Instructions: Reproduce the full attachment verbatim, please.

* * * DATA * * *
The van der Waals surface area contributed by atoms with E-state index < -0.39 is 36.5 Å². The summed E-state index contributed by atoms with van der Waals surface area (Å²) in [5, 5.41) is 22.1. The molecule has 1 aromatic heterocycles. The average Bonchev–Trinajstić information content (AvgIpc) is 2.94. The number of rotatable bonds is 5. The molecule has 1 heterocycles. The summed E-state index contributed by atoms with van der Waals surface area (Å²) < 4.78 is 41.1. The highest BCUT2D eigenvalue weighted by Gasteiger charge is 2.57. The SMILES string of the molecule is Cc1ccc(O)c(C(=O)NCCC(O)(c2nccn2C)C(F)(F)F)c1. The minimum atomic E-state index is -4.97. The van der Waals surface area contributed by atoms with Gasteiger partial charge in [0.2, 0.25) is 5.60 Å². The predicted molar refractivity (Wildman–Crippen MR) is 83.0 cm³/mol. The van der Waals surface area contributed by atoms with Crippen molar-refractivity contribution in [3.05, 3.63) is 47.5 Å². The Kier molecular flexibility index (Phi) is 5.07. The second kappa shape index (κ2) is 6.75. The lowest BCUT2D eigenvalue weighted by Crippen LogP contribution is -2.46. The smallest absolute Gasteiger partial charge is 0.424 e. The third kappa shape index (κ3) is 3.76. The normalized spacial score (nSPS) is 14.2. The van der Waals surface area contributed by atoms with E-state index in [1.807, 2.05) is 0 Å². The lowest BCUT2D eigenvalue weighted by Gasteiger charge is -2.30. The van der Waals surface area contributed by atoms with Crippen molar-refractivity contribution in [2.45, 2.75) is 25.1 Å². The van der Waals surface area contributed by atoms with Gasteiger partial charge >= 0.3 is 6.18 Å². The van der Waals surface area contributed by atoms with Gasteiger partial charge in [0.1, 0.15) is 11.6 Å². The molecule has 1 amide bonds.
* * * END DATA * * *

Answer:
The van der Waals surface area contributed by atoms with E-state index < -0.39 is 36.5 Å². The summed E-state index contributed by atoms with van der Waals surface area (Å²) in [5, 5.41) is 22.1. The molecule has 1 aromatic heterocycles. The average Bonchev–Trinajstić information content (AvgIpc) is 2.94. The number of rotatable bonds is 5. The molecule has 1 heterocycles. The summed E-state index contributed by atoms with van der Waals surface area (Å²) < 4.78 is 41.1. The highest BCUT2D eigenvalue weighted by Gasteiger charge is 2.57. The SMILES string of the molecule is Cc1ccc(O)c(C(=O)NCCC(O)(c2nccn2C)C(F)(F)F)c1. The minimum atomic E-state index is -4.97. The van der Waals surface area contributed by atoms with Gasteiger partial charge in [0.2, 0.25) is 5.60 Å². The predicted molar refractivity (Wildman–Crippen MR) is 83.0 cm³/mol. The van der Waals surface area contributed by atoms with Crippen molar-refractivity contribution in [3.05, 3.63) is 47.5 Å². The Kier molecular flexibility index (Phi) is 5.07. The second kappa shape index (κ2) is 6.75. The lowest BCUT2D eigenvalue weighted by Crippen LogP contribution is -2.46. The smallest absolute Gasteiger partial charge is 0.424 e. The third kappa shape index (κ3) is 3.76. The normalized spacial score (nSPS) is 14.2. The van der Waals surface area contributed by atoms with E-state index in [1.807, 2.05) is 0 Å². The lowest BCUT2D eigenvalue weighted by Gasteiger charge is -2.30. The van der Waals surface area contributed by atoms with Crippen molar-refractivity contribution in [2.45, 2.75) is 25.1 Å². The van der Waals surface area contributed by atoms with Gasteiger partial charge >= 0.3 is 6.18 Å². The van der Waals surface area contributed by atoms with Gasteiger partial charge in [0.1, 0.15) is 11.6 Å². The molecule has 1 amide bonds.